FERC addressed the white papers through its ongoing generic proceeding on gas quality and interchangeability.7 As part of testimony in that proceeding, the Natural Gas Supply Association (NGSA)—a group of gas producers and marketers—petitioned FERC to issue formal national standards largely reflecting the recommendations set forth in the NGC white papers. The petition sparked a furious debate among stakeholders about whether national standards are feasible, and if so, what they should require.
In the face of considerable disagreement among industry stakeholders, FERC sought help from the Department of Energy, requesting that the DOE take the lead role in researching gas quality and interchangeability. Accordingly, last summer DOE commissioned the National Energy Technology Laboratory (NETL) to conduct a comprehensive study of the issues.
The NETL study, when completed, will provide an important technical foundation for FERC’s decision-making efforts going forward. Among other things, the study will examine the effects of non-homogenous gas supplies on end-use operations, including power plants. As such, NETL’s analysis will help FERC as it considers conflicts over technical specifications in interstate pipeline tariffs.
Additionally, decisions in individual cases on FERC’s current docket likely will establish regulatory precedents that might shed light on future cases. Whether and how the results of the NETL study will factor into these cases depends on timing. In the past, FERC has avoided delaying work while it waits for pending research, meaning it might rule on current cases before it has the benefit of NETL’s analysis. Thus any precedents then will need to be interpreted in the context of a changing technical framework.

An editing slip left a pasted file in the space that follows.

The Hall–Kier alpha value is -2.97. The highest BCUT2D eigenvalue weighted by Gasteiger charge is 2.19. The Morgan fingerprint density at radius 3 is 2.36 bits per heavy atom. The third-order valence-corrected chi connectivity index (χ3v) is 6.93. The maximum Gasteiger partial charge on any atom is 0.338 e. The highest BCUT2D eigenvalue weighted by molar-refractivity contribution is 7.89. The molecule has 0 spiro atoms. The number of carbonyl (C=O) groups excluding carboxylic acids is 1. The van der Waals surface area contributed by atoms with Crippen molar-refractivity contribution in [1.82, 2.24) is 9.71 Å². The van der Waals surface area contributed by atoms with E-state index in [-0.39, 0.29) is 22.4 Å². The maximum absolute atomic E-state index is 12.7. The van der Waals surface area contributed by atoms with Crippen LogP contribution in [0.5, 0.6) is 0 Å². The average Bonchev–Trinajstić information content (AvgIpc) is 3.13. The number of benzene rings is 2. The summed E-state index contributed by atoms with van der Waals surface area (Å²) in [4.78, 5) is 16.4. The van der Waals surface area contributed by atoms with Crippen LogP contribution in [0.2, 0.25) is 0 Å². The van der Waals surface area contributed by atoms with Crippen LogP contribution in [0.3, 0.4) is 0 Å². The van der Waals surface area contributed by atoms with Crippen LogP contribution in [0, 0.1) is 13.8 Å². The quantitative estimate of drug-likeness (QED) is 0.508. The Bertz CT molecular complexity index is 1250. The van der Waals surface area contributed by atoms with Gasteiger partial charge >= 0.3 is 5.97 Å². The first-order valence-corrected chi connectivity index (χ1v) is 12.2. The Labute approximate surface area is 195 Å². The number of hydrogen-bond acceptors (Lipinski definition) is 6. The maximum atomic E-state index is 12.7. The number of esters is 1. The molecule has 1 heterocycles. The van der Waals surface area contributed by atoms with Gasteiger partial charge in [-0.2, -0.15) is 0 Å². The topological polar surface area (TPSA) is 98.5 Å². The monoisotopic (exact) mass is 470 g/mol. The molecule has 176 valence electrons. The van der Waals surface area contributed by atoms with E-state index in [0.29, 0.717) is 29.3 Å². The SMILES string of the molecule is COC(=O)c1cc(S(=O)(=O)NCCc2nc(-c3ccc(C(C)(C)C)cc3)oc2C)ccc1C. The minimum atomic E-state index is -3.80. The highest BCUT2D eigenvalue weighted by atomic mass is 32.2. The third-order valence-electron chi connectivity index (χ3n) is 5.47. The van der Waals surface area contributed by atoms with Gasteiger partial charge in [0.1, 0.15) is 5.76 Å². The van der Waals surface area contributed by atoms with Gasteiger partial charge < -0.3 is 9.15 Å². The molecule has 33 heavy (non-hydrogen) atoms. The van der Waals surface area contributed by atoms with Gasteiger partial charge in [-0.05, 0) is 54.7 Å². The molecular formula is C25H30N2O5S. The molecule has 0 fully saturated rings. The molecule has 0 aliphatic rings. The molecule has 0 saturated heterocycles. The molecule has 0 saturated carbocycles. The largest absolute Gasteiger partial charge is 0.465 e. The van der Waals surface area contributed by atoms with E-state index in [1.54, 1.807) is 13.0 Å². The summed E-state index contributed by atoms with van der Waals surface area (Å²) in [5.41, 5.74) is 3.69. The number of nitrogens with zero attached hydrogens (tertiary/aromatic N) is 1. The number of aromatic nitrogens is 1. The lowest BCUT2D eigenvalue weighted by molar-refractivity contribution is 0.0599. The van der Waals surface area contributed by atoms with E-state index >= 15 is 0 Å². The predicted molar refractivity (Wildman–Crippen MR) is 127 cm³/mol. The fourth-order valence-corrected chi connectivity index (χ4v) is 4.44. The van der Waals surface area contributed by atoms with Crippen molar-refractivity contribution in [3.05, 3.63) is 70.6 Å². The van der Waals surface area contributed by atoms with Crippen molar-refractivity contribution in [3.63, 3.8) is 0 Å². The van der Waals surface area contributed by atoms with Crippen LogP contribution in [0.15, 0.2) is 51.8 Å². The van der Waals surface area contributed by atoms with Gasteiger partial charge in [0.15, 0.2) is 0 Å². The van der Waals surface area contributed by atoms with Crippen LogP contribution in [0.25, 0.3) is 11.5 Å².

As gas supplies from new sources, including LNG, become increasingly important to meet growing U.S. demand, FERC’s proceedings and the NETL study will establish an important federal road map for resolving gas composition issues equitably and facilitating the development of important supply infrastructure, while at the same time ensuring the safe operations of the natural gas pipeline grid.
Beyond that, responsibility for determining whether to create a formal set of standards rests on FERC’s shoulders. FERC faces significant pressure to maintain its historic approach to resolving such issues on a case-by-base basis. Given continued geographic variations in terms of pipeline gas composition and dominant market applications, FERC likely will resist forcing national standards. Instead, the commission seems more likely to issue a broad set of gas composition guidelines drawn from the NGC white papers, the forthcoming NETL study, and findings in such cases as AES v. FGT.
It is likely, however, that with the ever-increasing U.S. demand for natural gas, those LNG suppliers that have upstream assets and are participating in liquefaction projects will take into account the fact that the U.S. gas stream is cooler than most foreign sources. In addition, because of the capital investment already committed to liquefaction and regasification projects, it also is likely that the importers will take necessary measures to meet reasonable gas composition standards. Importers have significant incentives to import gas that meets tariff specifications. While most in the industry do not support a one-size-fits-all solution, all agree that certainty is required, whether that certainty is on a pipeline-by-pipeline basis or established regionally.
As Commissioner Kelly predicted, gas composition issues have risen to become a significant hurdle for the industry. Resolving these challenges will not be easy, requiring all stakeholders to apply a thoughtful approach to understanding the issues. Conflicts might occur before those issues are resolved, but eventually agreements will be reached that allow projects to move forward.
Such progress serves the interests of virtually all stakeholders. After all, despite the diverse perspectives of various players in the natural-gas industry, one goal remains common: to ensure a safe and stable natural-gas industry for the future with adequate supply to meet consumer demand.
1. “Stakeholders Call for Renewed Negotiating Effort on Gas Quality, Interchangeability,” Inside FERC, Nov. 14, 2005.
2. Natural Gas Pipeline Company of America, “Initial Decision,” Docket No. RP01-503-002 and -003, (issued Dec. 20, 2005).
3. Cove Point LNG Limited Partnership, 102 FERC ¶ 61,227 (2003).
4. AES Ocean Express v. Florida Gas Transmission, Docket No. RP04- 249-002.
5. FERC v. Southern Natural Gas Co., Docket No. CP05-388-000.
6. Natural Gas Council+, “White Paper on Liquid Hydrocarbon Drop Out in Natural Gas Infrastructure,” and “White Paper on Natural Gas Interchangeability and Non-Combustion End Use” (Feb. 28, 2005).
7. Docket No. PL04-3-000.